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Facility Maintenance Decisions

Work Lifts Deliver Efficiency and Productivity

By Thomas A. Westerkamp February 2013 - Equipment Rental & Tools   Article Use Policy

From relamping a gymnasium to repairing building facades, maintenance and engineering departments rely on aerial work platforms to carry out projects in hard-to-reach areas. To make smart, cost-effective decisions in the use of these products — whether via purchase, rental, or lease — managers have a number of strategies at their disposal.

By better understanding these strategies— including grouping tasks, providing proper training, and planning for staffing needs — managers can maximize the investment in lift equipment and ensure front-line technicians complete their projects safely and cost-effectively.

Grouped activities

Managers can begin to maximize a department's investment in a particular piece of lift equipment by grouping similar maintenance tasks.

For short-term, intermittent needs, renting equipment often is a more cost-effective option than leasing or buying. In the latter two cases, the equipment might be idle for long periods. Daily rental rates can be high, so it makes sense to group tasks to fully utilize the equipment while paying the higher rate for a shorter period.

Before making the decision to rent the equipment, managers should conduct a survey to assess the type and amount of work technicians must perform. Sources of information for the survey include annual schedules of preventive maintenance, work requests, and codes and regulations.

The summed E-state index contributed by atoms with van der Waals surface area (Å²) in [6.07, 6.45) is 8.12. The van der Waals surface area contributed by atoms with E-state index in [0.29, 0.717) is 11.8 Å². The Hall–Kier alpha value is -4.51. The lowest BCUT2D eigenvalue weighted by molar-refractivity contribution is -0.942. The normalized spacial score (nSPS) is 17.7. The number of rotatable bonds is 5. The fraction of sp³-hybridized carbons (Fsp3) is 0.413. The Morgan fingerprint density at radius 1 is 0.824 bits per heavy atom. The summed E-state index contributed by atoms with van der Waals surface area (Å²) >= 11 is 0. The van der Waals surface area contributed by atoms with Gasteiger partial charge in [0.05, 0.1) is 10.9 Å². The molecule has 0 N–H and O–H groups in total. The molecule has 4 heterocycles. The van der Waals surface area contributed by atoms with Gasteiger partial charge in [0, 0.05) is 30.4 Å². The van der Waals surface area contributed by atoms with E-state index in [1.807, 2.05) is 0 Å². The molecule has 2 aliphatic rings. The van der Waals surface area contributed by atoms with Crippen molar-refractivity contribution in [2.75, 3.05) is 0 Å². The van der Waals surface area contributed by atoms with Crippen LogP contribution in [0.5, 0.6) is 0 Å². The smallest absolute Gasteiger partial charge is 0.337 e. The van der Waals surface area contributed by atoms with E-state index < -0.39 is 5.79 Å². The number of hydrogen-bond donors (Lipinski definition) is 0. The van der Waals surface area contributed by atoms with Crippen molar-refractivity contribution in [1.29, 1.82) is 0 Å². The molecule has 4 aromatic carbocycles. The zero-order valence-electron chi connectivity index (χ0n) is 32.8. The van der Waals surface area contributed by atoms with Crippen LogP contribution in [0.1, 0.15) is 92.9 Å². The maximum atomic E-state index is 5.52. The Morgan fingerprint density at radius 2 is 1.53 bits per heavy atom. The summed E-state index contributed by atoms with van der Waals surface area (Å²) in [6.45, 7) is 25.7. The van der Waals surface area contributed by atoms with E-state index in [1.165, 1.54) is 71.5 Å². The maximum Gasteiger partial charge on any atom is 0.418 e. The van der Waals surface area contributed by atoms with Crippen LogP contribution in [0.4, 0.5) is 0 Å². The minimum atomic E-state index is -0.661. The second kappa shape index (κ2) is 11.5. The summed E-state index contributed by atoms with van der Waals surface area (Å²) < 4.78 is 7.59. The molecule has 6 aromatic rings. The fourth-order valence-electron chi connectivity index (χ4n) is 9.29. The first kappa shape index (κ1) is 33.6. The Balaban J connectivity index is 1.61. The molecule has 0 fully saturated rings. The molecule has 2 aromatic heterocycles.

Tasks requiring a lift include: cleaning scuppers, collectors, and downspouts; cleaning; repairing roofs; washing, sealing and caulking windows; pressure washing sidewalks; relamping parking lots; cleaning and repairing exterior insulation finishing systems; tuck pointing bricks; and cleaning electrical switchgears.

After compiling a list of grouped tasks technicians can perform during the rental period, managers next need to examine the work plans for these jobs, noting the locations, tools, equipment, materials, and safety issues involved with the jobs. With this information, a maintenance planner can determine, for example, the lift's platform size, capacity, height, reach, type, and accessories to minimize frequency of moving the platform during the job. They must consider the height, as well as the reach from the nearest ground or floor access points, and they must answer these questions:

  • Will the lift fit through doorways?
  • Do ground and floor sites require pneumatic, rather than solid, tires?
  • What accessories do technicians need?
  • How much space is there on the platform for personnel, lamp holders, tools and equipment, and electric or pneumatic services for all the jobs?


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